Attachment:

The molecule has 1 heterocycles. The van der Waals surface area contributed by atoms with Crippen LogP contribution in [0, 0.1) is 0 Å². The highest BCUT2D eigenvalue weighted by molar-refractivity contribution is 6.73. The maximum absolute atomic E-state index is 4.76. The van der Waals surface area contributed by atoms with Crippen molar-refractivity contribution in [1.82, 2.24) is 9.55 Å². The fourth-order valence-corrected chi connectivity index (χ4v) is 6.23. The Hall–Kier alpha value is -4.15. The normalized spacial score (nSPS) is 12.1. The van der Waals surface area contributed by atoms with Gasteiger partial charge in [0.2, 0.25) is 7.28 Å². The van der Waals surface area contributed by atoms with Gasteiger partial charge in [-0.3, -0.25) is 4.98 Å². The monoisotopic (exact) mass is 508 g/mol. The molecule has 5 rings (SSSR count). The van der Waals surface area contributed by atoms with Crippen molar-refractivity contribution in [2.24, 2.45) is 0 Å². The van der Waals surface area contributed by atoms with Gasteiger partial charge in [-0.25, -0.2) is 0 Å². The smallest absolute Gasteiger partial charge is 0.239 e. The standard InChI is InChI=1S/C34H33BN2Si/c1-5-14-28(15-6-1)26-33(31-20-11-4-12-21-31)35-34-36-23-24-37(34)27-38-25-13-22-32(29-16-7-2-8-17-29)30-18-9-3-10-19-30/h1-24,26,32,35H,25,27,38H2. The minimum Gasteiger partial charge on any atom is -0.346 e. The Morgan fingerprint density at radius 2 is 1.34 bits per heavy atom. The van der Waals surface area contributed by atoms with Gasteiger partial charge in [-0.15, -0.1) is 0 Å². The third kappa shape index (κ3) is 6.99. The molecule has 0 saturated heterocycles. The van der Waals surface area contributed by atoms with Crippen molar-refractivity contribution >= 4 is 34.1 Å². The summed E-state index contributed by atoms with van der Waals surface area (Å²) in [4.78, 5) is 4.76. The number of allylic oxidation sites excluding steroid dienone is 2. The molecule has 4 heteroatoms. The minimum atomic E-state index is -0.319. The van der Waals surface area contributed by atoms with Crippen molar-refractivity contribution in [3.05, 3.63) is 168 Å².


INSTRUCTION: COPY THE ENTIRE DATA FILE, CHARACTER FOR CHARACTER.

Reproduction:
The molecule has 1 heterocycles. The van der Waals surface area contributed by atoms with Crippen LogP contribution in [0, 0.1) is 0 Å². The highest BCUT2D eigenvalue weighted by molar-refractivity contribution is 6.73. The maximum absolute atomic E-state index is 4.76. The van der Waals surface area contributed by atoms with Crippen molar-refractivity contribution in [1.82, 2.24) is 9.55 Å². The fourth-order valence-corrected chi connectivity index (χ4v) is 6.23. The Hall–Kier alpha value is -4.15. The normalized spacial score (nSPS) is 12.1. The van der Waals surface area contributed by atoms with Gasteiger partial charge in [0.2, 0.25) is 7.28 Å². The van der Waals surface area contributed by atoms with Gasteiger partial charge in [-0.3, -0.25) is 4.98 Å². The monoisotopic (exact) mass is 508 g/mol. The molecule has 5 rings (SSSR count). The van der Waals surface area contributed by atoms with Crippen molar-refractivity contribution in [2.24, 2.45) is 0 Å². The van der Waals surface area contributed by atoms with Gasteiger partial charge in [-0.25, -0.2) is 0 Å². The smallest absolute Gasteiger partial charge is 0.239 e. The standard InChI is InChI=1S/C34H33BN2Si/c1-5-14-28(15-6-1)26-33(31-20-11-4-12-21-31)35-34-36-23-24-37(34)27-38-25-13-22-32(29-16-7-2-8-17-29)30-18-9-3-10-19-30/h1-24,26,32,35H,25,27,38H2. The minimum Gasteiger partial charge on any atom is -0.346 e. The Morgan fingerprint density at radius 2 is 1.34 bits per heavy atom. The van der Waals surface area contributed by atoms with Gasteiger partial charge in [-0.15, -0.1) is 0 Å². The third kappa shape index (κ3) is 6.99. The molecule has 0 saturated heterocycles. The van der Waals surface area contributed by atoms with Crippen molar-refractivity contribution >= 4 is 34.1 Å². The summed E-state index contributed by atoms with van der Waals surface area (Å²) in [4.78, 5) is 4.76. The number of allylic oxidation sites excluding steroid dienone is 2. The molecule has 4 heteroatoms. The minimum atomic E-state index is -0.319. The van der Waals surface area contributed by atoms with Crippen molar-refractivity contribution in [3.05, 3.63) is 168 Å².